History needs to be more complete, and better integrated

If the closest that you get to painting is making a few swipes and dabs on your iPad, or cleaning up your child after they have decorated the world, you may have missed my recent articles about pigments and art history.

They are an example of what remains worryingly uncommon: technical history, and the use of objective measures in the arts or humanities.

The libraries are full of scholarly and thoroughly reputable accounts of art history, and history more generally, which include neither, and I am not going to try to persuade you that there is anything wrong in that. But what worries me is that very few historians of any persuasion, particularly of art, take technical matters into account or use objective methods of analysis.

My specific example is of Impressionism. Although there are many excellent accounts of its origins and influences, these dwell on issues such as the iniquities of the Salon system and its strangehold on French painting, and the advent of colour theory and its relationship with nascent sensory neurophysiology. Those are relevant and important topics, but fall short of being complete.

It is only relatively recently that some researchers – ironically coming mainly from a background in the applied art history of conservation – have started to study painting materials and techniques in their historical context.

Indeed if you read some perfectly reputable accounts of Impressionism, you would be hard put to learn much about the only reliable evidence which we have: the paintings themselves. For instead of analysing that evidence, the accounts concern themselves with debates between critics of the day, the domestic, social, and even financial status of the artists: almost everything and anything except their art.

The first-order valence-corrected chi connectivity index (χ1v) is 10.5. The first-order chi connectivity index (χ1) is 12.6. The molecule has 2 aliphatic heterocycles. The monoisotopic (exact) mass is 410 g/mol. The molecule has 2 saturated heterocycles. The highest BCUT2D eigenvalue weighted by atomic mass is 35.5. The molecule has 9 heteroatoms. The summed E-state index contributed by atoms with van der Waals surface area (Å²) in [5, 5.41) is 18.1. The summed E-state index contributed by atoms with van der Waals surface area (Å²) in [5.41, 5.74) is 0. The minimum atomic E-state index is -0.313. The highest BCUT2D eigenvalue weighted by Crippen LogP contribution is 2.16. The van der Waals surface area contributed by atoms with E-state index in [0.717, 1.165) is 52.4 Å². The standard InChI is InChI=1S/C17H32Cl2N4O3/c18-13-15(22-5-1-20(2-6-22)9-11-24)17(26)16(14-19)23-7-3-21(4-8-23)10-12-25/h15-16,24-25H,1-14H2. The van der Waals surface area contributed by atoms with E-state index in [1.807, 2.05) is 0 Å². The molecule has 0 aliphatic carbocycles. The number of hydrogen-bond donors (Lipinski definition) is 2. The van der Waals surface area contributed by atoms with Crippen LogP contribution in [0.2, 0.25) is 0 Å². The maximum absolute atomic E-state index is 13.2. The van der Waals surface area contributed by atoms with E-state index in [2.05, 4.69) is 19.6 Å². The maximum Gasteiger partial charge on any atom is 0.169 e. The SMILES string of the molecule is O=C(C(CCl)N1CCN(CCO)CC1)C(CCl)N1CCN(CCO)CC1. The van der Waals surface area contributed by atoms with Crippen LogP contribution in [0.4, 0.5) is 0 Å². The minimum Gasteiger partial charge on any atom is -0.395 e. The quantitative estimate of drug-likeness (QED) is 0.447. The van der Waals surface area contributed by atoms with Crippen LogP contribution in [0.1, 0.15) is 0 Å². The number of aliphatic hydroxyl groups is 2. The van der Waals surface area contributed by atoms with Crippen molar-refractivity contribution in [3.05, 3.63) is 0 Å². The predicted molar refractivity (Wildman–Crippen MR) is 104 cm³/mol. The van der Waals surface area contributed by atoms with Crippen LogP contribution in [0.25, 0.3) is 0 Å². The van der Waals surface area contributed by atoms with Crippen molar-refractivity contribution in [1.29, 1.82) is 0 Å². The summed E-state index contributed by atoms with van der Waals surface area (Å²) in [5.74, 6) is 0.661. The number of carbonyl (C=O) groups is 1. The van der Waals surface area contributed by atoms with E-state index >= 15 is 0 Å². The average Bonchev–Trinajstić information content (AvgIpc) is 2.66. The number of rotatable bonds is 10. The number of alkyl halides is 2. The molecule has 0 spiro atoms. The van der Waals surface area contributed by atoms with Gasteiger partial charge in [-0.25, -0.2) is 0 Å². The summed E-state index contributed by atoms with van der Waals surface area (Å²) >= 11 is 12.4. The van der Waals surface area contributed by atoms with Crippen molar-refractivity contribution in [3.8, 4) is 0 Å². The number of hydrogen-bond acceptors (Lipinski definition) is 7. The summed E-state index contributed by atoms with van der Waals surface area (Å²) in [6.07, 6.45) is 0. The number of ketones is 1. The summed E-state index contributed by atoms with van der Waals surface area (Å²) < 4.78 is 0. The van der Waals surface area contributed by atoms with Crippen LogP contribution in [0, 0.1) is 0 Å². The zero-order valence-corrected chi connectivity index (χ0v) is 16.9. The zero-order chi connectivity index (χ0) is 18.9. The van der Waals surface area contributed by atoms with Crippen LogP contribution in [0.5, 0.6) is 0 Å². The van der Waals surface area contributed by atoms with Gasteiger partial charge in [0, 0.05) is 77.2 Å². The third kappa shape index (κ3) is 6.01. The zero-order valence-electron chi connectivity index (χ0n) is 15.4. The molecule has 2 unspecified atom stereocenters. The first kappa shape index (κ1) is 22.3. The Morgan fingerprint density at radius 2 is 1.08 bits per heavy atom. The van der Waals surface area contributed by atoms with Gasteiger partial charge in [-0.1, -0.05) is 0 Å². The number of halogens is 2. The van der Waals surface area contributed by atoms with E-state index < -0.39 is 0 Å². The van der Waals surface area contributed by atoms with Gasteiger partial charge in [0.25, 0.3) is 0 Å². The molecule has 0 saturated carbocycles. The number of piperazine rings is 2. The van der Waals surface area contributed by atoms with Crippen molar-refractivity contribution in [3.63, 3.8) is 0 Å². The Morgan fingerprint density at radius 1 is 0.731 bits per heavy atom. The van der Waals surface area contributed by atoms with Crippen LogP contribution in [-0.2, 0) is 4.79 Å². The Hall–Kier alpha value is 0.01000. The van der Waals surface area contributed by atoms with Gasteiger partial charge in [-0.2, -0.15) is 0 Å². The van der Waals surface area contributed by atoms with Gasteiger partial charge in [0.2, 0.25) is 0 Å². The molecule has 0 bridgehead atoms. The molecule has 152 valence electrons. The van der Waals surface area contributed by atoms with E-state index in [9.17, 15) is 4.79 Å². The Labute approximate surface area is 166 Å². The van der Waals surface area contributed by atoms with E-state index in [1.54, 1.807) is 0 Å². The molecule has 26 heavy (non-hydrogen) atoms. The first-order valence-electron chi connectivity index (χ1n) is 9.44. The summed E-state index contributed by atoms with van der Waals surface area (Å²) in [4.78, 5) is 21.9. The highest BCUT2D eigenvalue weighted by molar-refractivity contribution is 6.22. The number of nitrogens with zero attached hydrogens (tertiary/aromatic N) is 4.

Sadly the widespread availability of computers and sophisticated analytical techniques seems to have made little impact in many of the arts/humanities either. Linguistics is the most obvious exception, where computational linguistics has become a discipline in its own right, and even the amateur sat at home can conduct their own research using online corpora. For the professional linguist this might seem a mixed blessing, as it also means that much of that work by non-professionals is misguided and misleading.

I suspect that this gulf between subjects considered to be ‘sciences’ and those deemed to be ‘arts’ or ‘humanities’ arises quite early in education, over the issue of numeracy. Quite how we have ended up with educational systems which divorce key skills such as literacy and numeracy, and allow so many to excel in one and struggle in others, I do not comprehend.

If I can turn this argument back on itself, it has no historical antecedent: the classical education, developed in the Greek and Roman civilisations and kept alive through the Dark Ages, consisted of language (reading, writing, logic, rhetoric), numeracy (maths including geometry), arts (mainly music), and sciences (astronomy, and others as they developed). At some stage after the Renaissance, numeracy and sciences were removed from these to form the ‘humanities’ or ‘liberal arts’.

With computing and technology so firmly entrenched in everything that we do, those who complete higher education without acquiring solid numerical skills, and a broad working understanding of science and technology, are at a huge and possibly irrevocable disadvantage.

When I took my first tenative steps in physiological research in the mid 1970s, I discovered that I was one of the few people in the lab who had a working knowledge of statistics, and the only one who was able to use the early computing facilities which were becoming available. Biological sciences had become something of a refuge for those whose maths was not good enough for modern physics.

Thankfully that has changed now, beyond all recognition. It is time for the same revolution to sweep the ‘humanities’ too.